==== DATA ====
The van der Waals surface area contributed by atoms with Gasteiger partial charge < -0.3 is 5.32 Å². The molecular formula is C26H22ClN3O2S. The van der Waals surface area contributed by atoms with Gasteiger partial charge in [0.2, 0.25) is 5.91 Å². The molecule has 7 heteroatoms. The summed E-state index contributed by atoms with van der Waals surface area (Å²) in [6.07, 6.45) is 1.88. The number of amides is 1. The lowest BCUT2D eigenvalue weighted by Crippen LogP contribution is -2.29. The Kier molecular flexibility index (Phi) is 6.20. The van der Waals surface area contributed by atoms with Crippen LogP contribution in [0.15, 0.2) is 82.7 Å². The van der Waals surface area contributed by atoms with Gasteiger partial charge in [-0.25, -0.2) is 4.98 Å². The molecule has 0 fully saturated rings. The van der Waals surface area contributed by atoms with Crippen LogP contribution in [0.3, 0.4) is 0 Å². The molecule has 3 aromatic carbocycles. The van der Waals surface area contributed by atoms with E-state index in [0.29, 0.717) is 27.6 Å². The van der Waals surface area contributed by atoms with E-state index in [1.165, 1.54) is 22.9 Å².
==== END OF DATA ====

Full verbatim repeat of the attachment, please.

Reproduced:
The van der Waals surface area contributed by atoms with Gasteiger partial charge < -0.3 is 5.32 Å². The molecular formula is C26H22ClN3O2S. The van der Waals surface area contributed by atoms with Gasteiger partial charge in [0.2, 0.25) is 5.91 Å². The molecule has 7 heteroatoms. The summed E-state index contributed by atoms with van der Waals surface area (Å²) in [6.07, 6.45) is 1.88. The number of amides is 1. The lowest BCUT2D eigenvalue weighted by Crippen LogP contribution is -2.29. The Kier molecular flexibility index (Phi) is 6.20. The van der Waals surface area contributed by atoms with Crippen LogP contribution in [0.15, 0.2) is 82.7 Å². The van der Waals surface area contributed by atoms with Gasteiger partial charge in [-0.25, -0.2) is 4.98 Å². The molecule has 0 fully saturated rings. The van der Waals surface area contributed by atoms with Crippen LogP contribution in [0.3, 0.4) is 0 Å². The molecule has 3 aromatic carbocycles. The van der Waals surface area contributed by atoms with E-state index in [0.29, 0.717) is 27.6 Å². The van der Waals surface area contributed by atoms with E-state index in [1.165, 1.54) is 22.9 Å².